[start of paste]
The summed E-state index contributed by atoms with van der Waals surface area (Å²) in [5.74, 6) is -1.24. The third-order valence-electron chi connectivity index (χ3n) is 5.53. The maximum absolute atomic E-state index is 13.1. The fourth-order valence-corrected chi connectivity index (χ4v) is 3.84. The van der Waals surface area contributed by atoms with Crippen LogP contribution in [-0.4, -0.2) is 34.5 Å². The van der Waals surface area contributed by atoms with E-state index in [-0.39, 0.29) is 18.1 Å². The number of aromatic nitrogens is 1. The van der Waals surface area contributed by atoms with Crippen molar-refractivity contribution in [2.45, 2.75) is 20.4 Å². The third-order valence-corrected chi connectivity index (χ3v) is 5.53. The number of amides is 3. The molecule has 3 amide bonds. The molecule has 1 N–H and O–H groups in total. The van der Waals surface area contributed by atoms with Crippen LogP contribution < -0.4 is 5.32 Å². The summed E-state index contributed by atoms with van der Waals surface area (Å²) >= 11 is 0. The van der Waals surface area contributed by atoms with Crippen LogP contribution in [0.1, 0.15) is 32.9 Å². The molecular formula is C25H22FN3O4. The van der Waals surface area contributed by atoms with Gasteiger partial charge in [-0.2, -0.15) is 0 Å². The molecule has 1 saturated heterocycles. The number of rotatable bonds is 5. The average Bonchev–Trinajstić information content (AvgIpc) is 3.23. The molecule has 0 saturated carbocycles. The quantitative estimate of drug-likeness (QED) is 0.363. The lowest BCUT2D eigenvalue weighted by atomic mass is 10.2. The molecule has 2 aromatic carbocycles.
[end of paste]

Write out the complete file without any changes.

The summed E-state index contributed by atoms with van der Waals surface area (Å²) in [5.74, 6) is -1.24. The third-order valence-electron chi connectivity index (χ3n) is 5.53. The maximum absolute atomic E-state index is 13.1. The fourth-order valence-corrected chi connectivity index (χ4v) is 3.84. The van der Waals surface area contributed by atoms with Crippen LogP contribution in [-0.4, -0.2) is 34.5 Å². The van der Waals surface area contributed by atoms with E-state index in [-0.39, 0.29) is 18.1 Å². The number of aromatic nitrogens is 1. The van der Waals surface area contributed by atoms with Crippen molar-refractivity contribution in [2.45, 2.75) is 20.4 Å². The third-order valence-corrected chi connectivity index (χ3v) is 5.53. The number of amides is 3. The molecule has 3 amide bonds. The molecule has 1 N–H and O–H groups in total. The van der Waals surface area contributed by atoms with Crippen LogP contribution < -0.4 is 5.32 Å². The summed E-state index contributed by atoms with van der Waals surface area (Å²) >= 11 is 0. The van der Waals surface area contributed by atoms with Crippen LogP contribution in [0.1, 0.15) is 32.9 Å². The molecular formula is C25H22FN3O4. The van der Waals surface area contributed by atoms with Gasteiger partial charge in [-0.2, -0.15) is 0 Å². The molecule has 1 saturated heterocycles. The number of rotatable bonds is 5. The average Bonchev–Trinajstić information content (AvgIpc) is 3.23. The molecule has 0 saturated carbocycles. The quantitative estimate of drug-likeness (QED) is 0.363. The lowest BCUT2D eigenvalue weighted by atomic mass is 10.2. The molecule has 2 aromatic carbocycles.